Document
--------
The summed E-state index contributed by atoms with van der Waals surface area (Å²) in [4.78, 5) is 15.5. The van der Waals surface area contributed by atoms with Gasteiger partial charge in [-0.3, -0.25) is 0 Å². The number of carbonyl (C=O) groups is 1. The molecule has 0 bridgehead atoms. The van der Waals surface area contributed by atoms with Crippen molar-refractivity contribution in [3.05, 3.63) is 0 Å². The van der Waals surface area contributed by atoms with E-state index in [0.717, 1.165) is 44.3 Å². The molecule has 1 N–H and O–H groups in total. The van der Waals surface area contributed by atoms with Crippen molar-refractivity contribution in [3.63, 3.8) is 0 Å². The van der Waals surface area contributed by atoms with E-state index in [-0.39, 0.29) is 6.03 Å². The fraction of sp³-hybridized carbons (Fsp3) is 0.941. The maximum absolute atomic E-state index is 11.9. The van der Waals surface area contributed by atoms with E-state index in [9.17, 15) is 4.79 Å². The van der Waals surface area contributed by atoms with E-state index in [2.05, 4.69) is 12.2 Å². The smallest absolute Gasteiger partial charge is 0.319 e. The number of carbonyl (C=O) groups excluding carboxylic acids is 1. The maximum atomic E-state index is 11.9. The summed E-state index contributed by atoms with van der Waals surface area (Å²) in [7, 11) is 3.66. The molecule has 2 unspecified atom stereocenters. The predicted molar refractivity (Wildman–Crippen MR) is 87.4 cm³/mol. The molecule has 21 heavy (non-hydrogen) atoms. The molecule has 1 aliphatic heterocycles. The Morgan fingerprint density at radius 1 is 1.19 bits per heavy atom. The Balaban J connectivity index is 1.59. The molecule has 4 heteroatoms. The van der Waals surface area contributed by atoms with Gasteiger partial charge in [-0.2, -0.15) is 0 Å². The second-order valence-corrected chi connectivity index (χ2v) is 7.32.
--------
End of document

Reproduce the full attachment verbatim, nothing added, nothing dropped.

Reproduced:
The summed E-state index contributed by atoms with van der Waals surface area (Å²) in [4.78, 5) is 15.5. The van der Waals surface area contributed by atoms with Gasteiger partial charge in [-0.3, -0.25) is 0 Å². The number of carbonyl (C=O) groups is 1. The molecule has 0 bridgehead atoms. The van der Waals surface area contributed by atoms with Crippen molar-refractivity contribution in [3.05, 3.63) is 0 Å². The van der Waals surface area contributed by atoms with E-state index in [0.717, 1.165) is 44.3 Å². The molecule has 1 N–H and O–H groups in total. The van der Waals surface area contributed by atoms with Crippen molar-refractivity contribution in [3.63, 3.8) is 0 Å². The van der Waals surface area contributed by atoms with E-state index in [-0.39, 0.29) is 6.03 Å². The fraction of sp³-hybridized carbons (Fsp3) is 0.941. The maximum absolute atomic E-state index is 11.9. The van der Waals surface area contributed by atoms with E-state index in [9.17, 15) is 4.79 Å². The van der Waals surface area contributed by atoms with E-state index in [2.05, 4.69) is 12.2 Å². The smallest absolute Gasteiger partial charge is 0.319 e. The number of carbonyl (C=O) groups excluding carboxylic acids is 1. The maximum atomic E-state index is 11.9. The summed E-state index contributed by atoms with van der Waals surface area (Å²) in [7, 11) is 3.66. The molecule has 2 unspecified atom stereocenters. The predicted molar refractivity (Wildman–Crippen MR) is 87.4 cm³/mol. The molecule has 21 heavy (non-hydrogen) atoms. The molecule has 1 aliphatic heterocycles. The Morgan fingerprint density at radius 1 is 1.19 bits per heavy atom. The Balaban J connectivity index is 1.59. The molecule has 4 heteroatoms. The van der Waals surface area contributed by atoms with Gasteiger partial charge in [-0.2, -0.15) is 0 Å². The second-order valence-corrected chi connectivity index (χ2v) is 7.32.